Content marketing is not a new idea. Providing straight-forward, educational information on a product or service is as old of a tactic as the seminar or white paper. Simply defined, content marketing is the creation and distribution of content (a blog post, an article, illustration, photograph, etc.) that informs and influences but does not advertise or sell. There are many other definitions of content marketing available from different sources, but the common threads are information, education, and product alignment.
Content marketing has become particularly important in recent months because of Google’s ever-evolving methodology for generating search results. Google has publicly indicated that it will reward fresh, original content with high search rankings. And since we are all turning to Google to find pretty much anything (and certainly the things we intend to buy), a marketer must create relevant content in order to gain exposure to these searches. It’s simple logic: if you want to market successfully, you must write. Publish or perish.
For the marketer that accepts the website as the centerpiece of a digital marketing strategy, content–not design–must lead. One can’t exist without the other, certainly, but content should no longer take a back seat to design.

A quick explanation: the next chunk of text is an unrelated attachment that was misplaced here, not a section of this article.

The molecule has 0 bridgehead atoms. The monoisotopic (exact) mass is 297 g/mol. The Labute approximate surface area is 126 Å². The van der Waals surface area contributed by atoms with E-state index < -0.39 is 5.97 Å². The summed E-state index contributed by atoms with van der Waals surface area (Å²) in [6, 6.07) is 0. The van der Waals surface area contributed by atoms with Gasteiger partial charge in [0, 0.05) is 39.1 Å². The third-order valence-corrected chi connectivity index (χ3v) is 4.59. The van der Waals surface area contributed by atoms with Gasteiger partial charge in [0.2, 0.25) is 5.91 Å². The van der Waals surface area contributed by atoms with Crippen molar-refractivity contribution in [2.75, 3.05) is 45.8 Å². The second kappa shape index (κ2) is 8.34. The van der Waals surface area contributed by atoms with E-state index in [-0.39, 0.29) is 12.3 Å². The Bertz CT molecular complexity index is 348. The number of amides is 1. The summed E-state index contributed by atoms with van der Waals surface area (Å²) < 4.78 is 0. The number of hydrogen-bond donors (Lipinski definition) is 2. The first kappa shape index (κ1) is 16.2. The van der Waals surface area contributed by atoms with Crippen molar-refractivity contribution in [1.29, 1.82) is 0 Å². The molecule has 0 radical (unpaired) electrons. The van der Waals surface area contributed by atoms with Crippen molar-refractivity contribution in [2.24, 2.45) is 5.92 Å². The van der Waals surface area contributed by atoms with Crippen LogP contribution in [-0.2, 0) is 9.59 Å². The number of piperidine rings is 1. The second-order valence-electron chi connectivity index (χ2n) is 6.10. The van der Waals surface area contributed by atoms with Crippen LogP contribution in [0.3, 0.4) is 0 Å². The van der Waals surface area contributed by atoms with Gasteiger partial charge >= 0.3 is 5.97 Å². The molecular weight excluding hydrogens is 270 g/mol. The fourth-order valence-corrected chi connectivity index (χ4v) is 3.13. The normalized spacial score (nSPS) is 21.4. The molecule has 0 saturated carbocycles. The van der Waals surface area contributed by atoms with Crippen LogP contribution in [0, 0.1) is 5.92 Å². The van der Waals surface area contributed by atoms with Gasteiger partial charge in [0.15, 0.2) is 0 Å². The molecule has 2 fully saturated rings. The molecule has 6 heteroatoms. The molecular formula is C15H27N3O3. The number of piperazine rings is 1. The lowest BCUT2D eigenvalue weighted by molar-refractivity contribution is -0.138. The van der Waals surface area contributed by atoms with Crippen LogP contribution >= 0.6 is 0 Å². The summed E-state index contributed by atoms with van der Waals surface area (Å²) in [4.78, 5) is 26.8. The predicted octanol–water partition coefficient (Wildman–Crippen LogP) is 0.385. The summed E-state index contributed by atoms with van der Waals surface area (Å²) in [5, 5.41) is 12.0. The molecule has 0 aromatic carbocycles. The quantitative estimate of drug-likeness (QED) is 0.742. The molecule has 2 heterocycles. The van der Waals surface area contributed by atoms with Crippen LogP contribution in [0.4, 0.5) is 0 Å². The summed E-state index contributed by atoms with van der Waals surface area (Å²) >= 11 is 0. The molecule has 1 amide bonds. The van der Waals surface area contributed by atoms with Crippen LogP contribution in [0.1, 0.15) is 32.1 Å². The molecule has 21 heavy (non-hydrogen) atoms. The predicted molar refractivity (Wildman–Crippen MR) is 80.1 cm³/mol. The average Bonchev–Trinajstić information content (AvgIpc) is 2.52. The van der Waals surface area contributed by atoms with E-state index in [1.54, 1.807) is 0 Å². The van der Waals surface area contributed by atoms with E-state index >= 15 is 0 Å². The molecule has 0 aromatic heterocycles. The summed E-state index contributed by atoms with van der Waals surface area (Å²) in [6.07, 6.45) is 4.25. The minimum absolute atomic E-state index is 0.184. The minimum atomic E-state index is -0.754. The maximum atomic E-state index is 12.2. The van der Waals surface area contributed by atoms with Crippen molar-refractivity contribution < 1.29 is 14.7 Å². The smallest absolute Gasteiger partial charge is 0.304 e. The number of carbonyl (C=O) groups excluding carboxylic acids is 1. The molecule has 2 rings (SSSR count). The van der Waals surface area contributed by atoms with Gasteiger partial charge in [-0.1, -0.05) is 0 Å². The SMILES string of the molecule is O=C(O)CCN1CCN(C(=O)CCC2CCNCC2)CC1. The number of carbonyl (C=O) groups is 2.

In so many web projects, unfortunately, content is an after-thought. Marketers get particularly excited about design and features and leave content for another day. All too often, content is the last “task” that people want to tackle because it as seen as time-consuming, laborious, and menial. The marketer that wants to gain search exposure (and, ahem, customers) should put content first and leave design for another day. Ideally, the two should work hand-in-hand, but erring on the side of content is a safer bet.
Practically speaking, content planning within the course of web design should involve more than just “copy.” Content is not just the text on your About Us page. In the context of a content marketing strategy, “content” is much bigger than marketing copy. It incorporates things like:
- titles of your navigation items
- your sub-navigation strategy
- blog categories and tags
- social media strategy
- diagrams and illustrations
- ALT tags
- corporate videos and descriptions
- your content calendar for future updates
Embracing content marketing as a form of promotion is critical in today’s world of customer acquisition. Making content creation and distribution a priority in your organization puts you in a better position to gain more traction from Google and more customers from the traffic this brings.